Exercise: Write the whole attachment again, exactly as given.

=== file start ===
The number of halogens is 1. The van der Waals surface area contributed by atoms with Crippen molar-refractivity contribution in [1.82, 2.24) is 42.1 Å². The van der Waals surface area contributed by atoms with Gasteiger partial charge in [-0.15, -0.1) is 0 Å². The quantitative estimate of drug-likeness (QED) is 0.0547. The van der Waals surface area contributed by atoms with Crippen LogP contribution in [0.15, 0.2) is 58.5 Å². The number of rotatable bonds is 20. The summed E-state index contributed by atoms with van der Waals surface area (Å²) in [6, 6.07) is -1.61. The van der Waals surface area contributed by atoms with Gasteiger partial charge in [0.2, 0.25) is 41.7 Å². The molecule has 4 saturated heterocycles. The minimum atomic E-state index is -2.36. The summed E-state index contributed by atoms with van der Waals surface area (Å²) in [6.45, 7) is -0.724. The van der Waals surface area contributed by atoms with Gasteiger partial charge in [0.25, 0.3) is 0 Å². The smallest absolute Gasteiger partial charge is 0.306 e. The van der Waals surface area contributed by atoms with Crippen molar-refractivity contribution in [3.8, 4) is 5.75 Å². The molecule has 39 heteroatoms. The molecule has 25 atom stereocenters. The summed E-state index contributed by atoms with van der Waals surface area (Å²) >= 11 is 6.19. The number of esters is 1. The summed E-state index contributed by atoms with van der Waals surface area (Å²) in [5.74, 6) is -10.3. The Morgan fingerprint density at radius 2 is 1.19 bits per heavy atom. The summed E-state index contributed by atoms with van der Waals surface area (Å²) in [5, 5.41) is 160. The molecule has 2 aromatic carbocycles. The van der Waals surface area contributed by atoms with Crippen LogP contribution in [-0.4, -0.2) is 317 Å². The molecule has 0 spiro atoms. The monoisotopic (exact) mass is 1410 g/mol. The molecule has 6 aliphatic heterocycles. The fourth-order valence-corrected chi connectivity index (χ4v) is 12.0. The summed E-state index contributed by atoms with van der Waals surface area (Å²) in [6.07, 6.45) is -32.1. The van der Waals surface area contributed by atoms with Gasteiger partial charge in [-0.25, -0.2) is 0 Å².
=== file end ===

The number of halogens is 1. The van der Waals surface area contributed by atoms with Crippen molar-refractivity contribution in [1.82, 2.24) is 42.1 Å². The van der Waals surface area contributed by atoms with Gasteiger partial charge in [-0.15, -0.1) is 0 Å². The quantitative estimate of drug-likeness (QED) is 0.0547. The van der Waals surface area contributed by atoms with Crippen LogP contribution in [0.15, 0.2) is 58.5 Å². The number of rotatable bonds is 20. The summed E-state index contributed by atoms with van der Waals surface area (Å²) in [6, 6.07) is -1.61. The van der Waals surface area contributed by atoms with Gasteiger partial charge in [0.2, 0.25) is 41.7 Å². The molecule has 4 saturated heterocycles. The minimum atomic E-state index is -2.36. The summed E-state index contributed by atoms with van der Waals surface area (Å²) in [6.45, 7) is -0.724. The van der Waals surface area contributed by atoms with Gasteiger partial charge in [0.25, 0.3) is 0 Å². The smallest absolute Gasteiger partial charge is 0.306 e. The van der Waals surface area contributed by atoms with Crippen molar-refractivity contribution in [3.8, 4) is 5.75 Å². The molecule has 39 heteroatoms. The molecule has 25 atom stereocenters. The summed E-state index contributed by atoms with van der Waals surface area (Å²) >= 11 is 6.19. The number of esters is 1. The summed E-state index contributed by atoms with van der Waals surface area (Å²) in [5.74, 6) is -10.3. The Morgan fingerprint density at radius 2 is 1.19 bits per heavy atom. The summed E-state index contributed by atoms with van der Waals surface area (Å²) in [5, 5.41) is 160. The molecule has 2 aromatic carbocycles. The van der Waals surface area contributed by atoms with Crippen LogP contribution in [-0.4, -0.2) is 317 Å². The molecule has 0 spiro atoms. The monoisotopic (exact) mass is 1410 g/mol. The molecule has 6 aliphatic heterocycles. The fourth-order valence-corrected chi connectivity index (χ4v) is 12.0. The summed E-state index contributed by atoms with van der Waals surface area (Å²) in [6.07, 6.45) is -32.1. The van der Waals surface area contributed by atoms with Gasteiger partial charge in [-0.25, -0.2) is 0 Å².